Standards of care for gerontological nursing, as well as a defined scope of practice and a certification program, identify specific knowledge and skills and bring credibility and evidence of professional competence to this growing specialty. A number of organizations exist that support different kinds of health care professionals and serve a variety of purposes in the field. Among the nursing organizations is the National Gerontological Nursing Association, whose purpose is multidimensional. Some of the goals of this organization are to provide a forum for gerontological nursing issues, conduct educational programs, and promote research, as well as advocate for legislation that enhances the care of older adults.
    Gerontological nurses may be generalists or have greater education and work as advanced practice gerontological nursing specialists or gerontological nurse practitioners.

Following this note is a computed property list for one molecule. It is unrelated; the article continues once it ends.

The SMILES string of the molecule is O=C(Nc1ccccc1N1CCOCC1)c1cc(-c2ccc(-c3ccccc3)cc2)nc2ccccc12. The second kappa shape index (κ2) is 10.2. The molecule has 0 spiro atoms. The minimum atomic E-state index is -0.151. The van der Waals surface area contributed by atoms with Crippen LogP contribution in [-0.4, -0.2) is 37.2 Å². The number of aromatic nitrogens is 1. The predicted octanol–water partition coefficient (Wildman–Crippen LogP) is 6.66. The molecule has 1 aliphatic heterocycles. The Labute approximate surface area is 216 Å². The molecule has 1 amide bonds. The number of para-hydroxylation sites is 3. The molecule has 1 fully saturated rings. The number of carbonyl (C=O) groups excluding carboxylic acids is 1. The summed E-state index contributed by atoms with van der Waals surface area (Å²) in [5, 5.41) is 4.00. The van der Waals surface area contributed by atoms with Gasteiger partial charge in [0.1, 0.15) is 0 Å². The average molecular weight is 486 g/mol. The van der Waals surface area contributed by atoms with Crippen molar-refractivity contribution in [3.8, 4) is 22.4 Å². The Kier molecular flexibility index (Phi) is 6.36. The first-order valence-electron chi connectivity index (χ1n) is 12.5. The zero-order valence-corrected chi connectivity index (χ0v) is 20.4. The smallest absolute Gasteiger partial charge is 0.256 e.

Because of the aging population, the need for gerontological nurses will continue to increase. Curriculum changes in schools of nursing incorporating gerontological content will also be needed to provide students with the core content to carry out this nursing role.
  • Medicare
    Health insurance program for almost all citizens older than 65 years of age
    Also, some ppl under age 65 with disabilities
    And people with ESRD requiring dialysis or a transplant
    Designed for acute illness care
    Reimbursement is based on daily documentation that indicates a pt is improving in function
    This nursing documentation is complex and crucial for adequate reimbursement.
    Medicare is:
    Composed of two parts: